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Survivor (2015)

Survivor (2015)

Milla JovovichPierce BrosnanDylan McDermottPaddy Wallace
James McTeigue


Survivor (2015) is a English,Pushto,Mandarin movie. James McTeigue has directed this movie. Milla Jovovich,Pierce Brosnan,Dylan McDermott,Paddy Wallace are the starring of this movie. It was released in 2015. Survivor (2015) is considered one of the best Action,Crime,Thriller movie in India and around the world.

A State Department employee newly posted to the American embassy in London is charged with stopping terrorists from getting into the U.S. That puts her right in the line of fire and she is targeted for death and framed for crimes. Discredited, she is forced to go on the run while she tries to clear her name and stop a large-scale terrorist attack set for New Year's Eve in Times Square.


Survivor (2015) Reviews

  • Boring and not believable


    I couldn't even finish the movie. She is supposed to be a security expert and doesn't know anything about keeping herself safe. I'm certainly not a security expert by any means but I do have some common sense. She doesn't put the scarf around her head to mask her face, she knows cameras are there but looks straight into them. She goes to predictable places, finds her friends to help her making them targets. She doesn't get rid of the tracking chip that's in her ID. She doesn't show an ounce of actual emotion throughout any of the movie. After running from the Ambassador, almost getting shot and then almost getting killed by the Pierce's character, she runs home and then cuddles with Sam. She seeks him get killed and barely reacts other than running away. Sure she can make the phone jiggle when she's "scared" but that's as believable as it gets. Yikes.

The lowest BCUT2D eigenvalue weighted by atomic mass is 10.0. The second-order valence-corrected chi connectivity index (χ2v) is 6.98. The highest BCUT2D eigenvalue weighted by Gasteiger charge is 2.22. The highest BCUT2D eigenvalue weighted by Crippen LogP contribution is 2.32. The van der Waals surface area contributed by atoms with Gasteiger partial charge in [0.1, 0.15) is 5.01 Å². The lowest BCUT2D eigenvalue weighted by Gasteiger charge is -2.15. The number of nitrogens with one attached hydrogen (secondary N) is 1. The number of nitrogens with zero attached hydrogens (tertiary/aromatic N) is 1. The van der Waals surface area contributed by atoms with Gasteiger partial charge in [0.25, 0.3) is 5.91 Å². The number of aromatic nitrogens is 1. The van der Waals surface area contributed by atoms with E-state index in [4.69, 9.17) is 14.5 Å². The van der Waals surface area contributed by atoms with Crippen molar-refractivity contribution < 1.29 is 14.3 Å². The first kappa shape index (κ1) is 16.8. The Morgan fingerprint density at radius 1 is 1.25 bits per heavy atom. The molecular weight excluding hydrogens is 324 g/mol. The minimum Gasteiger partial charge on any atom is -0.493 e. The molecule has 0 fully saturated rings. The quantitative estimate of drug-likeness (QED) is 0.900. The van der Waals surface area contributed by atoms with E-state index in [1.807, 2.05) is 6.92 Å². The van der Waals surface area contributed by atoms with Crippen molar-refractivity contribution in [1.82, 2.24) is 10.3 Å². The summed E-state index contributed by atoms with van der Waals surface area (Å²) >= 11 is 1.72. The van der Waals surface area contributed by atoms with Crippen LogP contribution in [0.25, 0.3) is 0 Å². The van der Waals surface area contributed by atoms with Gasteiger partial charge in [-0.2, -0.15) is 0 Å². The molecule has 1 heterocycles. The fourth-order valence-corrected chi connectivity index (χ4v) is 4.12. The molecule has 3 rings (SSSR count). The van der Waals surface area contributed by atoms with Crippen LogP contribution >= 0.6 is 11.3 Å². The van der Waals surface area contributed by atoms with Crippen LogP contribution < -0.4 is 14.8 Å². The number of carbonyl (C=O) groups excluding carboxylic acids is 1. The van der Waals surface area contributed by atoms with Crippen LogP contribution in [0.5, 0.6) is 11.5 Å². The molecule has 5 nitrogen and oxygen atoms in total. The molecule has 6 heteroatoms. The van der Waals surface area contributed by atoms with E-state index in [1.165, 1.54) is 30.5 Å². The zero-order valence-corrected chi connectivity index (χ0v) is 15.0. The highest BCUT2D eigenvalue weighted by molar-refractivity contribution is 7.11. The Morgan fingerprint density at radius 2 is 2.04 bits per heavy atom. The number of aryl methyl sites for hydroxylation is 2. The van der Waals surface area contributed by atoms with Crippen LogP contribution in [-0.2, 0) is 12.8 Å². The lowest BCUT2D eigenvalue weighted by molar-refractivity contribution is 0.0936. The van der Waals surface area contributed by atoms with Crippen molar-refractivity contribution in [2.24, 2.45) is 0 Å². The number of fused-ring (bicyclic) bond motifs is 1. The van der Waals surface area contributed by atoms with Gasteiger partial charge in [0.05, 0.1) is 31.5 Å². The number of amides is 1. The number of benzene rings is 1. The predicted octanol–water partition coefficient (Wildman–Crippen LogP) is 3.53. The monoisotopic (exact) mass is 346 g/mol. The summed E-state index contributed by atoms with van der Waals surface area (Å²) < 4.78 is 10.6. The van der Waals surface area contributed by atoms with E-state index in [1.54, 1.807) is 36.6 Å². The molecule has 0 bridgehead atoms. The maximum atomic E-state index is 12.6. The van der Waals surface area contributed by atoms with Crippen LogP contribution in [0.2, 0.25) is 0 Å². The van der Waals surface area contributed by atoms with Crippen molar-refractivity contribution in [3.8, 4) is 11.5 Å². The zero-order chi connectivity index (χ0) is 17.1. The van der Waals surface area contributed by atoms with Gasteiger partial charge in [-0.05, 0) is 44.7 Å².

• Even with a stellar cast, Survivor defies all logic from its story to its execution.